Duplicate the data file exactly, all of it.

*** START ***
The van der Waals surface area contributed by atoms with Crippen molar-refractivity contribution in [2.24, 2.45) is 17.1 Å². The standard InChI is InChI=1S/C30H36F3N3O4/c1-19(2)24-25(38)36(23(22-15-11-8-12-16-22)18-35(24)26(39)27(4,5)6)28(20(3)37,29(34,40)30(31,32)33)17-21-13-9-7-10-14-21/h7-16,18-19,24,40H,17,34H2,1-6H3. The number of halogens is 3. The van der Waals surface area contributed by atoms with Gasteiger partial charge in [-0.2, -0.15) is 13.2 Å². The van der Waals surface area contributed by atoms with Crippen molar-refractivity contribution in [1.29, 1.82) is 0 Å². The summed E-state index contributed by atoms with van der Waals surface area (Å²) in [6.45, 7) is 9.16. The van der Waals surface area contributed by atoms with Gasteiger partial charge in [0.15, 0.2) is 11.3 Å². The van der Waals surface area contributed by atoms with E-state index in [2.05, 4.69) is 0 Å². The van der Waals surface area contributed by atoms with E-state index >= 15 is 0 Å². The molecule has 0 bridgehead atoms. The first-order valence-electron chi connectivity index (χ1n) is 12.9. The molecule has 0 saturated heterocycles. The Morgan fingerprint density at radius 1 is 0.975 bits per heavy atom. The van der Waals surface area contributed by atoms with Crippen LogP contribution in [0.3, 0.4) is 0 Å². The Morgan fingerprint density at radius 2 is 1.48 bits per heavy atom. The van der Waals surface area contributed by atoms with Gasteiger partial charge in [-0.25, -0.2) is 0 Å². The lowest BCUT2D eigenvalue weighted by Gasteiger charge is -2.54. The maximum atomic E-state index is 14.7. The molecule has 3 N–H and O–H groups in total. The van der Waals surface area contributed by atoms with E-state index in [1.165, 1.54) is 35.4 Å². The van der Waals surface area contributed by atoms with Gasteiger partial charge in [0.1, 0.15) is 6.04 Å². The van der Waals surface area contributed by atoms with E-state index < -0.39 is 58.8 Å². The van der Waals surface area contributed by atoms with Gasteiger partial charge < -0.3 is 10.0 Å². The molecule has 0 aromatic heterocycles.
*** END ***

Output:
The van der Waals surface area contributed by atoms with Crippen molar-refractivity contribution in [2.24, 2.45) is 17.1 Å². The standard InChI is InChI=1S/C30H36F3N3O4/c1-19(2)24-25(38)36(23(22-15-11-8-12-16-22)18-35(24)26(39)27(4,5)6)28(20(3)37,29(34,40)30(31,32)33)17-21-13-9-7-10-14-21/h7-16,18-19,24,40H,17,34H2,1-6H3. The number of halogens is 3. The van der Waals surface area contributed by atoms with Gasteiger partial charge in [-0.2, -0.15) is 13.2 Å². The van der Waals surface area contributed by atoms with Crippen molar-refractivity contribution in [1.29, 1.82) is 0 Å². The summed E-state index contributed by atoms with van der Waals surface area (Å²) in [6.45, 7) is 9.16. The van der Waals surface area contributed by atoms with Gasteiger partial charge in [0.15, 0.2) is 11.3 Å². The van der Waals surface area contributed by atoms with E-state index in [2.05, 4.69) is 0 Å². The van der Waals surface area contributed by atoms with E-state index >= 15 is 0 Å². The molecule has 0 bridgehead atoms. The first-order valence-electron chi connectivity index (χ1n) is 12.9. The molecule has 0 saturated heterocycles. The Morgan fingerprint density at radius 1 is 0.975 bits per heavy atom. The van der Waals surface area contributed by atoms with Crippen LogP contribution in [0.3, 0.4) is 0 Å². The Morgan fingerprint density at radius 2 is 1.48 bits per heavy atom. The van der Waals surface area contributed by atoms with Gasteiger partial charge in [-0.25, -0.2) is 0 Å². The lowest BCUT2D eigenvalue weighted by Gasteiger charge is -2.54. The maximum atomic E-state index is 14.7. The molecule has 3 N–H and O–H groups in total. The van der Waals surface area contributed by atoms with E-state index in [1.165, 1.54) is 35.4 Å². The van der Waals surface area contributed by atoms with Gasteiger partial charge in [0.1, 0.15) is 6.04 Å². The van der Waals surface area contributed by atoms with E-state index < -0.39 is 58.8 Å². The van der Waals surface area contributed by atoms with Gasteiger partial charge < -0.3 is 10.0 Å². The molecule has 0 aromatic heterocycles.